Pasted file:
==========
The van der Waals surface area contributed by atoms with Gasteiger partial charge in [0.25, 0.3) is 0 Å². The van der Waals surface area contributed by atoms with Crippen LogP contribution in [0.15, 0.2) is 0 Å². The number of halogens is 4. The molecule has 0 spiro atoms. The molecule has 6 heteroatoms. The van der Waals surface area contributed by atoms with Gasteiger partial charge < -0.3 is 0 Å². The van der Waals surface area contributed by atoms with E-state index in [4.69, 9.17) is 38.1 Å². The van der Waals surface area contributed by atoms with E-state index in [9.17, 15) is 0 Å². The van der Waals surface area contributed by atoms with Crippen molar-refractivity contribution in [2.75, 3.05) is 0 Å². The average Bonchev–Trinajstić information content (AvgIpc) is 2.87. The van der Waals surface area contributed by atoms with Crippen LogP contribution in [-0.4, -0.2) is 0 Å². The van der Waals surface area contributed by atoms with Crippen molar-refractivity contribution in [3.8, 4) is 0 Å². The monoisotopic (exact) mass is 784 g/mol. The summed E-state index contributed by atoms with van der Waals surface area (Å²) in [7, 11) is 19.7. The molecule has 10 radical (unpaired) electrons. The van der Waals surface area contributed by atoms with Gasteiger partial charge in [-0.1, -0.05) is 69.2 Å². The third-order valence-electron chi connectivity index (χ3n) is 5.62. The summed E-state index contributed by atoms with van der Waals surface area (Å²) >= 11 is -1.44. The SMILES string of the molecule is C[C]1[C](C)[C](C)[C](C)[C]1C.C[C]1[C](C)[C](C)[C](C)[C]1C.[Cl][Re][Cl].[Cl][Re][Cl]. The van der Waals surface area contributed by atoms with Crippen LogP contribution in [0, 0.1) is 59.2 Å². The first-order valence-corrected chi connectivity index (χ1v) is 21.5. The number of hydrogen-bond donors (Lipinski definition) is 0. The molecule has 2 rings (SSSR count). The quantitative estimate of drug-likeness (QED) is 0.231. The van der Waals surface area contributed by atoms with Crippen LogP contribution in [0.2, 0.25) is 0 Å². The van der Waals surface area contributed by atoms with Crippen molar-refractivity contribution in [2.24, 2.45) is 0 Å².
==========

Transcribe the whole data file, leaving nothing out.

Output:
The van der Waals surface area contributed by atoms with Gasteiger partial charge in [0.25, 0.3) is 0 Å². The van der Waals surface area contributed by atoms with Crippen LogP contribution in [0.15, 0.2) is 0 Å². The number of halogens is 4. The molecule has 0 spiro atoms. The molecule has 6 heteroatoms. The van der Waals surface area contributed by atoms with Gasteiger partial charge < -0.3 is 0 Å². The van der Waals surface area contributed by atoms with E-state index in [4.69, 9.17) is 38.1 Å². The van der Waals surface area contributed by atoms with E-state index in [9.17, 15) is 0 Å². The van der Waals surface area contributed by atoms with Crippen molar-refractivity contribution in [2.75, 3.05) is 0 Å². The average Bonchev–Trinajstić information content (AvgIpc) is 2.87. The van der Waals surface area contributed by atoms with Crippen LogP contribution in [-0.4, -0.2) is 0 Å². The van der Waals surface area contributed by atoms with Crippen molar-refractivity contribution in [3.8, 4) is 0 Å². The monoisotopic (exact) mass is 784 g/mol. The summed E-state index contributed by atoms with van der Waals surface area (Å²) in [7, 11) is 19.7. The molecule has 10 radical (unpaired) electrons. The van der Waals surface area contributed by atoms with Gasteiger partial charge in [-0.1, -0.05) is 69.2 Å². The third-order valence-electron chi connectivity index (χ3n) is 5.62. The summed E-state index contributed by atoms with van der Waals surface area (Å²) >= 11 is -1.44. The SMILES string of the molecule is C[C]1[C](C)[C](C)[C](C)[C]1C.C[C]1[C](C)[C](C)[C](C)[C]1C.[Cl][Re][Cl].[Cl][Re][Cl]. The van der Waals surface area contributed by atoms with Crippen LogP contribution in [0, 0.1) is 59.2 Å². The first-order valence-corrected chi connectivity index (χ1v) is 21.5. The number of hydrogen-bond donors (Lipinski definition) is 0. The molecule has 2 rings (SSSR count). The quantitative estimate of drug-likeness (QED) is 0.231. The van der Waals surface area contributed by atoms with Crippen LogP contribution in [0.2, 0.25) is 0 Å². The van der Waals surface area contributed by atoms with Crippen molar-refractivity contribution in [2.24, 2.45) is 0 Å².